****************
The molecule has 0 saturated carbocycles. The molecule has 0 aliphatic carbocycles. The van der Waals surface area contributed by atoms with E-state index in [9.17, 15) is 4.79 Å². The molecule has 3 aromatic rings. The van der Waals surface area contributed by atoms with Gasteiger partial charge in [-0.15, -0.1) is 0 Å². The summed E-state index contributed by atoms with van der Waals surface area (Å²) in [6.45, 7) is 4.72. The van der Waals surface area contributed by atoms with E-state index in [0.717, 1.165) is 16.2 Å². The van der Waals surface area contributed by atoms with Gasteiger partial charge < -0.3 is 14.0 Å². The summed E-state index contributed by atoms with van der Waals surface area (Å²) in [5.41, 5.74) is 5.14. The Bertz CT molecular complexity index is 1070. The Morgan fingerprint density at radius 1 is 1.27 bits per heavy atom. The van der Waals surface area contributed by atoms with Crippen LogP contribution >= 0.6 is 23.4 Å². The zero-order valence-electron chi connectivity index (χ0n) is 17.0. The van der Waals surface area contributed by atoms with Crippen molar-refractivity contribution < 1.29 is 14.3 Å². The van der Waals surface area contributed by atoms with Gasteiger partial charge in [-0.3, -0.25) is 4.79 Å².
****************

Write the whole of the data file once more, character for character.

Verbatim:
The molecule has 0 saturated carbocycles. The molecule has 0 aliphatic carbocycles. The van der Waals surface area contributed by atoms with E-state index in [9.17, 15) is 4.79 Å². The molecule has 3 aromatic rings. The van der Waals surface area contributed by atoms with Gasteiger partial charge in [-0.15, -0.1) is 0 Å². The summed E-state index contributed by atoms with van der Waals surface area (Å²) in [6.45, 7) is 4.72. The van der Waals surface area contributed by atoms with E-state index in [0.717, 1.165) is 16.2 Å². The van der Waals surface area contributed by atoms with Gasteiger partial charge < -0.3 is 14.0 Å². The summed E-state index contributed by atoms with van der Waals surface area (Å²) in [5.41, 5.74) is 5.14. The Bertz CT molecular complexity index is 1070. The Morgan fingerprint density at radius 1 is 1.27 bits per heavy atom. The van der Waals surface area contributed by atoms with Crippen LogP contribution >= 0.6 is 23.4 Å². The zero-order valence-electron chi connectivity index (χ0n) is 17.0. The van der Waals surface area contributed by atoms with Crippen molar-refractivity contribution < 1.29 is 14.3 Å². The van der Waals surface area contributed by atoms with Gasteiger partial charge in [-0.3, -0.25) is 4.79 Å².